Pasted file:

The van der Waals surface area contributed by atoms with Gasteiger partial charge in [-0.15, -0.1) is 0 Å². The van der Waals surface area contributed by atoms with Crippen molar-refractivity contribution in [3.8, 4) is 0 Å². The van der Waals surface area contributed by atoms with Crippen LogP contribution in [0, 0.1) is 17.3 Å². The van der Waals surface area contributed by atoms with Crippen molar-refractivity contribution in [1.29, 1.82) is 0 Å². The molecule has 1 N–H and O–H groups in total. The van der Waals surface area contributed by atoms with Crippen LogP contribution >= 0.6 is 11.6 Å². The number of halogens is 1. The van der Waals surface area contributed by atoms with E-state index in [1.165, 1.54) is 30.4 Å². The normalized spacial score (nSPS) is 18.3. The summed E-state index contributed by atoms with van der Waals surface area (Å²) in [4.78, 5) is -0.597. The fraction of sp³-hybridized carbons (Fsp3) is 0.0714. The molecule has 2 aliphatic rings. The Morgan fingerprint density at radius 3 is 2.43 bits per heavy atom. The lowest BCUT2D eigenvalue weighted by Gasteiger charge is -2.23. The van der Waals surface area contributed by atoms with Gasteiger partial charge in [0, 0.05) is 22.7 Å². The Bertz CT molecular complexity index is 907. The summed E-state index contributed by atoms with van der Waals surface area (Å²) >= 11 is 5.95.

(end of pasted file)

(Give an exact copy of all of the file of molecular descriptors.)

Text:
The van der Waals surface area contributed by atoms with Gasteiger partial charge in [-0.15, -0.1) is 0 Å². The van der Waals surface area contributed by atoms with Crippen molar-refractivity contribution in [3.8, 4) is 0 Å². The van der Waals surface area contributed by atoms with Crippen LogP contribution in [0, 0.1) is 17.3 Å². The van der Waals surface area contributed by atoms with Crippen molar-refractivity contribution in [1.29, 1.82) is 0 Å². The molecule has 1 N–H and O–H groups in total. The van der Waals surface area contributed by atoms with Crippen LogP contribution >= 0.6 is 11.6 Å². The number of halogens is 1. The van der Waals surface area contributed by atoms with E-state index in [1.165, 1.54) is 30.4 Å². The normalized spacial score (nSPS) is 18.3. The summed E-state index contributed by atoms with van der Waals surface area (Å²) in [4.78, 5) is -0.597. The fraction of sp³-hybridized carbons (Fsp3) is 0.0714. The molecule has 2 aliphatic rings. The Morgan fingerprint density at radius 3 is 2.43 bits per heavy atom. The lowest BCUT2D eigenvalue weighted by Gasteiger charge is -2.23. The van der Waals surface area contributed by atoms with Gasteiger partial charge in [0, 0.05) is 22.7 Å². The Bertz CT molecular complexity index is 907. The summed E-state index contributed by atoms with van der Waals surface area (Å²) >= 11 is 5.95.